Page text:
Saturday, 16 January 2016

Golden Partlet

The Historic Sew Monthly challenge for January is Procrastination. Though I've no plans to do any more Italian sewing at the moment, I did need to get one last thing made to finish off the look of my court gown, and it was something that was half the reason I modified my dress form in the first place; a decent partlet*.
Photo courtest of Rāshid al-Jallāb
Photo courtesy of Rāshid al-Jallāb
Since the partlet I made for the Realm of Venus competition, making up a partlet into a suitable shape has eluded me. I lost the pattern I used to draft the original piece, and my attempts to copy it to have for the Festival of Fools peacock competition didn't work out all too well (in fact, the fabric used in that attempt was so flimsy it ripped after its first wear). So I wanted to try draping a partlet instead, with my gown laced onto my dress form, so I could properly account for the shape it would need to be during wear, while also showing how much would be exposed at the dress neckline. I only started this partlet on the night before I was due to travel to the event, having draped the pattern the night before. And as is typical of a last minute, temporary, experimental, rush piece, I lost track of the number of people at 12th Night who complemented me on it.
Photo courtesy of Rāshid al-Jallāb

To make the partlet I used a lemon yellow chiffon as a base for some scraps of a heavy gold lace that I had, but never knew what to do with. The lace pieces were neither large or stable enough to create the partlet on their own, so I cut out the pattern pieces in the chiffon, joined them at the sides and hemmed as much as I could, then tacked the lace into place where I knew it would be on display, paying more attention to the edges to make sure it would be sewn down. The result was a gold lace partlet, enhanced by the chiffon base, which everyone agreed really lifted the final outfit. 

The Challenge: January –  Procrastination
Material: A base of crinkle lemon chiffon and gold lace
Pattern: Developed my own, based on late 16th century portraits
Year: Good for the later half of 16th century Venice
Notions: Thread, ribbon for ties
How historically accurate is it? Studying a garment from portraits makes it very hard to determine how something works where you can't see it. I've seen no extant partlets of this type, so I made something that I knew would be comfortable for me. Further, leaving the lace off where it couldn't be observed has no precedence that I'm aware of, though it copies the style of Tudor skirts that only used fashion fabric on the front and hem. So overall I'd say it's 50% accurate - good effort, but plenty of scope for further research and improvement.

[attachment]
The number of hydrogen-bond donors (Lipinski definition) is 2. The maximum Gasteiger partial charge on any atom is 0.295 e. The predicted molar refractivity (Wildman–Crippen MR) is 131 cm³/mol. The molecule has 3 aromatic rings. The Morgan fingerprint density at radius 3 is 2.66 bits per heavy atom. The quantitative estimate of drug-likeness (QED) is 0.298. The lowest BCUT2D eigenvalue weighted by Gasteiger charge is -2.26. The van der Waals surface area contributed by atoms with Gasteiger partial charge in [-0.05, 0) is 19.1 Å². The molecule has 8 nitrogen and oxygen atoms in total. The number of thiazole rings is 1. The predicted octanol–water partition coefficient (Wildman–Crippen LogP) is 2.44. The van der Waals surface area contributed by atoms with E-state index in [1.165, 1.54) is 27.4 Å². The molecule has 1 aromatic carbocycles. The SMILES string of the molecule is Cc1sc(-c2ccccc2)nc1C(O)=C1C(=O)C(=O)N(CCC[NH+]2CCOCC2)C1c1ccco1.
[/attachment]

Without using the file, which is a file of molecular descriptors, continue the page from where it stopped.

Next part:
Hours to complete: 5-6 hours approx, all hand sewn.
First worn: 12th Night
Total cost:  About €2 for the ribbon, the rest came from stash.

*For those of you not au fait with the Italian wardrobe, it's the blingy bit around my shoulders.

Sunday, 3 January 2016

Wardrobe Mistressing

At the end of last year, I started my work as Mistress of the Wardrobe. While their Royal Highnesses already have garb for their coronation, the younger members of their household required something new for the big occasion.

Completing four sets of 15th century styled garb in one weekend is no mean feat, even if the garb for the littlest lords was of a simpler cut. The garb was mostly completed then, machine sewn and with every hem I could French seamed for durability,  but I brought home the garb for the elder children to complete some hand finishing on them both, so they'll be ready for Twelfth Night next weekend. With my supervisor in place, I was ready to begin:

H wanted a simpler style of houppelande, but wanted it to be fully length. He chose the red outer of a medium weight woven brocade (his younger brothers will be sporting the blue), with contrast given by the upturned cuffs and collar. There are just three pleats across the back to lend fullness, and these are reinforced by a band of fabric across the waist that is secured across the pleats and at the front of the garment. The garment was cut in a pretty straight forward rectangular pieces, with the addition of gores at the sides to add extra volume to the hem.

M's houppelande was a little more elaborate, being cut in the voluminous feminine style and using a light weight fabric. This dress was started with a simple bodice which finished at the waist. The bodice and skirt and both lined with the turquoise blue linen seen at the cuffs and collar, while the skirt is unlined. The skirt, which has no train as requested, as attached as a tube of fabric which was pleated into place around the skirt. The bodice is closed with hooks and eyes and will be further held in place with a belt using the reverse of the main fabric (but which refused to even consider staying in place for the pictures).

The belt was made by sewing the fabric onto a 2-3mm semi-stiff leather. I used an iron to press the fabric as close to the leather as I could to make sure it wouldn't shift during wear, then whip-stitched the fabric in place. The belt is held closed by means of hooks and bars, so these can be changed out at a later date if M decides she wants to upgrade to a typical houppelande belt clasp.

And now all that remains is to deliver them next weekend!